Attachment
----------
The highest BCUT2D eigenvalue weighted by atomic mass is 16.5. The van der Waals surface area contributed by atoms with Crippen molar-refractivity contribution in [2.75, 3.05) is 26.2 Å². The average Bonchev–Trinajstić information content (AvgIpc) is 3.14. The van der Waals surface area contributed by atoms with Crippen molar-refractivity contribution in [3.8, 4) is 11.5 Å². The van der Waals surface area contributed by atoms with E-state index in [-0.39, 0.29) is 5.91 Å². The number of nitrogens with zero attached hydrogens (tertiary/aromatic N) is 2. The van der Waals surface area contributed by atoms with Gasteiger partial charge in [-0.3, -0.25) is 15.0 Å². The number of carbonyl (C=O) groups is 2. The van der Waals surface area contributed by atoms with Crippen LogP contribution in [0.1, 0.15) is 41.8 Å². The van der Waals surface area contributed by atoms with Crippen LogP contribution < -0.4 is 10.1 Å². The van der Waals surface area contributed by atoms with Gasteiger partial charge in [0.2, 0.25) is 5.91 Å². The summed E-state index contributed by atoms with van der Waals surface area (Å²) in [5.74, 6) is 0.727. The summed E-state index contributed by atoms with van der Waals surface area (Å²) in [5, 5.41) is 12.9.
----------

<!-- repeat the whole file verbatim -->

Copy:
The highest BCUT2D eigenvalue weighted by atomic mass is 16.5. The van der Waals surface area contributed by atoms with Crippen molar-refractivity contribution in [2.75, 3.05) is 26.2 Å². The average Bonchev–Trinajstić information content (AvgIpc) is 3.14. The van der Waals surface area contributed by atoms with Crippen molar-refractivity contribution in [3.8, 4) is 11.5 Å². The van der Waals surface area contributed by atoms with E-state index in [-0.39, 0.29) is 5.91 Å². The number of nitrogens with zero attached hydrogens (tertiary/aromatic N) is 2. The van der Waals surface area contributed by atoms with Gasteiger partial charge in [-0.3, -0.25) is 15.0 Å². The number of carbonyl (C=O) groups is 2. The van der Waals surface area contributed by atoms with Crippen LogP contribution in [0.1, 0.15) is 41.8 Å². The van der Waals surface area contributed by atoms with Crippen LogP contribution < -0.4 is 10.1 Å². The van der Waals surface area contributed by atoms with Gasteiger partial charge in [0.2, 0.25) is 5.91 Å². The summed E-state index contributed by atoms with van der Waals surface area (Å²) in [5.74, 6) is 0.727. The summed E-state index contributed by atoms with van der Waals surface area (Å²) in [5, 5.41) is 12.9.